The strategy adopted by OAFLA and the Africa Union is to co-lead a continental campaign to end new HIV infections in children and keep mothers alive called Free to Shine Campaign. The latter was officially launched on January 2018 in Addis Ababa Ethiopia. The First Ladies of Africa have played a vital role in building awareness and harnessing political commitment to the AIDS response and the broader health and development agenda
Globally, since the start of the HIV epidemic, women in many regions have been disproportionately affected by HIV. While new HIV infections in Africa have shown a decline, figures differ per country and per group. Young women aged 15-22 make up 66% of new infections and in some regions, over 50% of children born to HIV-positive women get the disease. This vertical transmission from a mother to her child during pregnancy is the cause of a majority of new infections in children. Women of childbearing age who are at risk of being infected by HIV will not only affect their own future but that of their offsprings by easily transmitting the virus to them. To break the mother to child transmission and maintain the gains obtained continent-wide, African countries have jointly adopted a number of the initiative through the Africa Union.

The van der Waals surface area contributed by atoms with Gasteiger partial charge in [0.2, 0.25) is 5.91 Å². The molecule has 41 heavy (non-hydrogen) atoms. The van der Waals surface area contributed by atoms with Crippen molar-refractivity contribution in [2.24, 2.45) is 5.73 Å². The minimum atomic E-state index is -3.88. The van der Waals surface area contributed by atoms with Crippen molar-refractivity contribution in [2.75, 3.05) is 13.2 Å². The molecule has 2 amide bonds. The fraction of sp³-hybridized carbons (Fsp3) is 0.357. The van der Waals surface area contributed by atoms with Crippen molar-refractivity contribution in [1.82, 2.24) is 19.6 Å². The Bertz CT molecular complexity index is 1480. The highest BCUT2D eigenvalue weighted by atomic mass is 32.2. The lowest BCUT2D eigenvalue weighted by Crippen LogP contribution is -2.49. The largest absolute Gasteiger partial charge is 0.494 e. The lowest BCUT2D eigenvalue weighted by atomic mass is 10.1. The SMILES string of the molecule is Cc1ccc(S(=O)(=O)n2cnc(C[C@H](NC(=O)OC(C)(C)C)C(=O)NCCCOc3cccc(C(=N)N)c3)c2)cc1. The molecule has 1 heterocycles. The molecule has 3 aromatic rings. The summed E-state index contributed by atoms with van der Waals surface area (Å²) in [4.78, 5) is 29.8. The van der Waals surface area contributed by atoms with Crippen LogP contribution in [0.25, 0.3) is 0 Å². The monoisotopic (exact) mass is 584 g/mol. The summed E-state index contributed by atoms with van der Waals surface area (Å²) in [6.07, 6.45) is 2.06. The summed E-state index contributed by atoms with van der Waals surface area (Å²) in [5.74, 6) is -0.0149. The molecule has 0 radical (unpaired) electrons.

The campaign aims to leverage the unique engagement and advocacy of First Ladies in Africa, reinforcing the political commitment of African leadership, to end childhood HIV and keep mothers healthy.
Since its official launch in 2018, twenty-three African countries have launched or integrated the campaign into existing programs, under the leadership of the First Ladies in the respective countries.